- indicate special terminology that should be identified for accuracy's sake as someone else's terminology, for example if a term (particularly a controversial term) pre-dates the writer or represents the views of someone else, perhaps without judgement (contrast this neutrally-distancing quoting to the negative use of scare quotes)
The Chicago Manual of Style (CMS), 15th edition acknowledges this type of use but cautions against overuse in section 7.58, "Quotation marks are often used to alert readers that a term is used in a nonstandard, ironic, or other special sense [...] They imply 'This is not my term' or 'This is not how the term is usually applied.'. Like any such device, scare quotes lose their force and irritate readers if overused."
Either quotation marks or italic type can emphasize that an instance of a word refers to the word itself rather than its associated concept.
- Cheese is derived from milk.
- “Cheese” is derived from a word in Old English.
- Cheese has calcium, protein, and phosphorus.
- Cheese has three e’s.
A three-way distinction is occasionally made between normal use of a word (no quotation marks), referring to the concept behind the word (single quotation marks), and the word itself (double quotation marks):
- When discussing ‘use’, use “use”.
Books about language often use italics for the word itself and single quotation marks for its translation:
- The French word canif ‘pocketknife’ is borrowed from Old English cnif ‘knife’.
Titles of artistic works
Quotation marks, rather than italics, are generally used for the titles of shorter works. Whether these are single or double is again a matter of style:
- Short fiction, poetry, etc.: Arthur C. Clarke’s “The Sentinel”
- Book chapters: The first chapter of 3001: The Final Odyssey is “Comet Cowboy”
- Articles in books, magazines, journals, etc.: “Extra-Terrestrial Relays,” Wireless World, October 1945
- Album tracks, singles, etc.: David Bowie’s “Space Oddity”
Nicknames and false titles
Quotation marks offset a nickname
embedded in an actual name, or a false or ironic title embedded in an actual title; for example, Nat “King” Cole
Emphasis (incorrect usage)
Quotes are sometimes used incorrectly for emphasis
in lieu of underlining or italics, most commonly on signs or placards. This usage can be confused with ironic or altered-usage quotation, sometimes with unintended humor. For example, For sale: “fresh” fish, “fresh” oysters
, could be construed to imply that fresh
is not used with its everyday meaning, or indeed to indicate that the fish or oysters are anything but fresh. And again, Teller lines open until noon for your “convenience”
might mean that the convenience was for the bank employees, not the customers.
The traditional convention in American English
is for commas and periods to be included inside the quotation marks, regardless of whether they are part of the quoted sentence, while the British style places them in or outside of the quotation marks according to whether or not the punctuation is part of the quoted phrase. The American rule is derived from typesetting while the British rule is grammatical (see below for more explanation). Although the terms American style and British style are used, it is not as clear cut as that because at least one major British newspaper prefers typesetters' quotation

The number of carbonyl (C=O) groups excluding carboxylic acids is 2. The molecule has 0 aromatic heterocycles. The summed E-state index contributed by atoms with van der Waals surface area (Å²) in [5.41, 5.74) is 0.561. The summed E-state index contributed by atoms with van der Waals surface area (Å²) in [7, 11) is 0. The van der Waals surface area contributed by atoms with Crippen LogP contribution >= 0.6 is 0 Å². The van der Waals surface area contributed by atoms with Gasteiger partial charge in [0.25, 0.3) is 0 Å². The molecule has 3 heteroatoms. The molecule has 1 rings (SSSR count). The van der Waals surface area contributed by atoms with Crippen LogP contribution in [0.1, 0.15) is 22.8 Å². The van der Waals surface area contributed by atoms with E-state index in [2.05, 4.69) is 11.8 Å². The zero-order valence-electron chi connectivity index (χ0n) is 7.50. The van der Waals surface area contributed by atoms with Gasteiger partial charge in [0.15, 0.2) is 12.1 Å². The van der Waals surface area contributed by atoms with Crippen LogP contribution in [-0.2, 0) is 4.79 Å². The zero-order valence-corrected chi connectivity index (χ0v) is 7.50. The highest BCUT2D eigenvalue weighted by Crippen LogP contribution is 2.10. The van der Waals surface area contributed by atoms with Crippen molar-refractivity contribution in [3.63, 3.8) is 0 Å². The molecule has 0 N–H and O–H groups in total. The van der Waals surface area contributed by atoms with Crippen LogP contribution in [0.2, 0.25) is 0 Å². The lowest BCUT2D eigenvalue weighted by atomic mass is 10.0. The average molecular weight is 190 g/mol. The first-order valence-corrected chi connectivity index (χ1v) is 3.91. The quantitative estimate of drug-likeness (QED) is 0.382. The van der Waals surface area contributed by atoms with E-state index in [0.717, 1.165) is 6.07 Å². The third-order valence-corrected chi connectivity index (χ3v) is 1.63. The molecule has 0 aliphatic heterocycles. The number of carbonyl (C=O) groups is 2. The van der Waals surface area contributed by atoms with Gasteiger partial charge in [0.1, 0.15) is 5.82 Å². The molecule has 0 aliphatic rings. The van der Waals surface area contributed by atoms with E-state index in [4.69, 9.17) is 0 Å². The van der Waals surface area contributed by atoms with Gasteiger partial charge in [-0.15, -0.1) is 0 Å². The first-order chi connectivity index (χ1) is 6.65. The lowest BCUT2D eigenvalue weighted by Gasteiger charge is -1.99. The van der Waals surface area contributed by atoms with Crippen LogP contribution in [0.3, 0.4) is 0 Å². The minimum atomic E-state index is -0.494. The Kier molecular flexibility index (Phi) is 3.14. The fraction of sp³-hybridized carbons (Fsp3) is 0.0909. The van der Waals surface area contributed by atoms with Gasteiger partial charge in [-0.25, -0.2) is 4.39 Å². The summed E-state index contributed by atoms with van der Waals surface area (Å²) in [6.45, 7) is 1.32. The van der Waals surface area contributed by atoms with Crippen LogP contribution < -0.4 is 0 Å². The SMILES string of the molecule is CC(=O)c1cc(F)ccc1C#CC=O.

(punctuation inside) and BBC News
uses both styles, while scientific and technical publications, even in the U.S., almost universally use logical quotation
(punctuation outside unless part of the source material), due to its precision.
As with many such differences, the American rule follows an older British standard. Before the advent of mechanical type, the order of quotation marks with periods and commas was not given much consideration. The printing press required that the easily damaged smallest pieces of type for the comma and period be protected behind the more robust quotation marks. The typesetter’s rule was standard in early 19th century Britain, and the U.S. style still adheres to this older tradition both in everyday use and in non-technical formal writing. The grammatical rule was advocated by the extremely influential book The King’s English, by Fowler and Fowler.
- “Carefree” means “free from care or anxiety.” (American style)
- “Carefree” means “free from care or anxiety”. (British style)
- “Hello, world,” I said. (both styles)
Today, most areas of publication conform to one of the two standards above.
The American English rule is often not applied if the presence of the punctuation mark inside the quotation marks will lead to ambiguity, for example when describing keyboard input:
- In the File name text field, type “HelloWorldApp.java”, including the quotation marks.
- Enter the URL as “www.wikipedia.org”, the name as “Wikipedia”, and click “OK”.
- The URL starts with “www.wikipedia.”. This is followed by “org” or “com”.
In both styles, question marks and exclamation marks are placed inside or outside quoted material on the basis of logic, but colons and semicolons are always placed outside :
- Did he say, “Good morning, Dave”?
- No, he said, “Where are you, Dave?”
In the first two sentences above, only one punctuation mark is used at the end of each. Regardless of its placement, only one end mark (?, !, or .) can end a sentence in American English. Only the period, however, cannot end a quoted sentence when it does not also end the enclosing sentence:
- "Hello, world," she said.